Wednesday, September 30, 2015


When the chart after the second graf makes clear that the hed is flat wrong, you can conclude that someone failed to RTFS, or Read The Story:

September has been tough for stock investors. But if history is any guide, the last day of September may deliver one more blow to already battered markets, according to the financial blog Bespoke.

Looking at data as far as 1945, the S&P 500 has posted positive returns just 38% on the last day of September, making it one of the worst trading days of the year, according to Bespoke (as the included table illustrates).

By one of these two metrics, Sept. 30 is apparently tied for fifth on that coveted list of trading days least likely to see a positive closing for the S&P 500 -- neither "investors" nor "the worst" nor empire. (While Feb. 21 has produced a positive close less often, its overall loss is a little over half the size of the one that set headlines ablare at MarketWatch; which day should we consider worse for "investors"?)

The larger question is the KTFS one: Would you buy a used investment analysis (or advertising space at a site that offers investment analysis) from a place that apparently thinks past performance really does guarantee future results?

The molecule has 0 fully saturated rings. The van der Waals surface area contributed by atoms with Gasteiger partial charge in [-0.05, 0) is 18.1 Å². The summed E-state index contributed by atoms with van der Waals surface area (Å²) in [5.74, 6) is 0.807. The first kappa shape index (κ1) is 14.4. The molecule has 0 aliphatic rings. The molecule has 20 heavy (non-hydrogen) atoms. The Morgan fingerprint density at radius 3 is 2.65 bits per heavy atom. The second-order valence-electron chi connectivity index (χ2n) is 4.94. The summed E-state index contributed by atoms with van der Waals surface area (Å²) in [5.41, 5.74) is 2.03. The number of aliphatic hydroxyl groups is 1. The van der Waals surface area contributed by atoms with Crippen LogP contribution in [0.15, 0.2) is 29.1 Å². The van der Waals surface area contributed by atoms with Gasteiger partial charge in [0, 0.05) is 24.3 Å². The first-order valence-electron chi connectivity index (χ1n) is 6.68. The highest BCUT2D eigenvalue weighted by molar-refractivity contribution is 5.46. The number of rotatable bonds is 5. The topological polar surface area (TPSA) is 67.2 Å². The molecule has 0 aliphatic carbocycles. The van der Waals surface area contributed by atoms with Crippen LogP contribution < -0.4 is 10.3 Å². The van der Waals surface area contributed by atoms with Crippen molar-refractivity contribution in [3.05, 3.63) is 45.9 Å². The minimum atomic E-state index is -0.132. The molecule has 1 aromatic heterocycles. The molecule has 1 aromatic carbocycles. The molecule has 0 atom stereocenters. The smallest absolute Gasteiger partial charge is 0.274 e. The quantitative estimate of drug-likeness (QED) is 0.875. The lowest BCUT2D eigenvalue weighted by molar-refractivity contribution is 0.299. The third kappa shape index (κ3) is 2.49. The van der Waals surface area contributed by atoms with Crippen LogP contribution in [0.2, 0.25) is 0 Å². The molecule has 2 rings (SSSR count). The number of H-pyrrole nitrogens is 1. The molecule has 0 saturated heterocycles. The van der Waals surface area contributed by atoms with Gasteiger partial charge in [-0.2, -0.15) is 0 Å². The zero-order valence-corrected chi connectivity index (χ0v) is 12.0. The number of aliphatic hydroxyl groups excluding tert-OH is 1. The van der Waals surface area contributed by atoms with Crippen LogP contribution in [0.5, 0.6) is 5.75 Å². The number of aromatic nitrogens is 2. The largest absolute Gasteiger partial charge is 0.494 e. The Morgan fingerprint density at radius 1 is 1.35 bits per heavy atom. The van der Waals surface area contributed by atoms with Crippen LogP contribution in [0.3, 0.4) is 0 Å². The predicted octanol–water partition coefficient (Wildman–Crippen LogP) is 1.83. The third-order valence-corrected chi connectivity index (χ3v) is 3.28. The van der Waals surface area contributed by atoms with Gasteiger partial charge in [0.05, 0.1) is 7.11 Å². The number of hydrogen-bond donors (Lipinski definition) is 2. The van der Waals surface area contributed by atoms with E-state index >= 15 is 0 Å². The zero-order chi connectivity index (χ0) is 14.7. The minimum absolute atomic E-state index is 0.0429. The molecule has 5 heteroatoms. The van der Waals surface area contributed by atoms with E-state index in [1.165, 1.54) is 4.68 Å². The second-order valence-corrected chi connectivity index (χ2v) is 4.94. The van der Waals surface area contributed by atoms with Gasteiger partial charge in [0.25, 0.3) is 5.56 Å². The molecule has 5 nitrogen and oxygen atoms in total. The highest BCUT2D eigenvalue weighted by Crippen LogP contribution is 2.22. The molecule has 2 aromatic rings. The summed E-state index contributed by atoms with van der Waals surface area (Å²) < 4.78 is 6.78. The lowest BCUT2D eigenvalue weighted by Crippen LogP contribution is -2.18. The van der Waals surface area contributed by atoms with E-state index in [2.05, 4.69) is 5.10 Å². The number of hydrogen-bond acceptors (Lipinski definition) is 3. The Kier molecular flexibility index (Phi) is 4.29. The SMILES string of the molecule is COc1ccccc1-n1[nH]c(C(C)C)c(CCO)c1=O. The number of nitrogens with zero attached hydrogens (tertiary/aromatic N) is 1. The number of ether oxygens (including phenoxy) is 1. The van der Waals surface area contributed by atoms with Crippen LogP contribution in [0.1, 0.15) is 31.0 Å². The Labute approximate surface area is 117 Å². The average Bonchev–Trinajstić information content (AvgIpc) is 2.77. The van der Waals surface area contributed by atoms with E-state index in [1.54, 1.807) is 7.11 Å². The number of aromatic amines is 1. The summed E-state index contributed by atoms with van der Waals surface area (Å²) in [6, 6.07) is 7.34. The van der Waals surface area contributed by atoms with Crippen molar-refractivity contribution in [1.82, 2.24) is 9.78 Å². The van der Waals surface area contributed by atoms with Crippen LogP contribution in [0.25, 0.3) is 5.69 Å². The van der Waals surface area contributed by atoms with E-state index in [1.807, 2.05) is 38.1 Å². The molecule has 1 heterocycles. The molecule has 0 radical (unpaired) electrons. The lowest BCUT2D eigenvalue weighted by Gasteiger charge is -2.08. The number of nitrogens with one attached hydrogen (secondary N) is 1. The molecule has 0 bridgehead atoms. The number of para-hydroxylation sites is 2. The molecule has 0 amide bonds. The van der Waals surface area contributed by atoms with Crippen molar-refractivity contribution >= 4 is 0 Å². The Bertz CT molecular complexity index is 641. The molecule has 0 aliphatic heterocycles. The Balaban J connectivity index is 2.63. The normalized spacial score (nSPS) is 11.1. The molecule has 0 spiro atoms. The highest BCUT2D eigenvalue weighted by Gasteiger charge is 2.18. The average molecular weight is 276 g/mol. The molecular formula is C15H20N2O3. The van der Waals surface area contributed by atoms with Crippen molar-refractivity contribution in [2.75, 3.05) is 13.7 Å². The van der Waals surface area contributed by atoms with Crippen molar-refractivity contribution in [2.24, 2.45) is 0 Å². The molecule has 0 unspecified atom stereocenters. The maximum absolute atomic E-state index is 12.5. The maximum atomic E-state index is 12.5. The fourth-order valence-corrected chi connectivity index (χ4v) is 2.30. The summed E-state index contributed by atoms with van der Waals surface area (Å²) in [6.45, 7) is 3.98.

... If Wednesdays trading action follows the historical trend, things could get worse for investors before they get better. 

Or not. At this writing,* the S&P 500 is up 1.71% for the day; a few minutes ago, it was down 2.8%. Oops! Now it's plummeted to +1.68%. (The Dow industrials and the Nasdaq, both positive, seem unperturbed by the omens. Or not.) Those friendly games of chance at the county fair were made for advice like this. (Stop press! +1.73%!)

This tale came to the non-MarketWatch world's attention (at least, my attention) through the Drudge Report, where fictional heds about bogus correlations are the house special:

For Drudge, any story that sends the peasants out in search of gold and freeze-dried food is a good story. Outfits that don't want to be mistaken for that (+1.89%) might want to reconsider their approach to the art of the headline:
And with that, the S&P appears to have closed up nearly 2 points, which has as much to do with its historic performance on Sept. 30 as any other result would have.

* 3:40 p.m. EDT, if you're scoring along at home.

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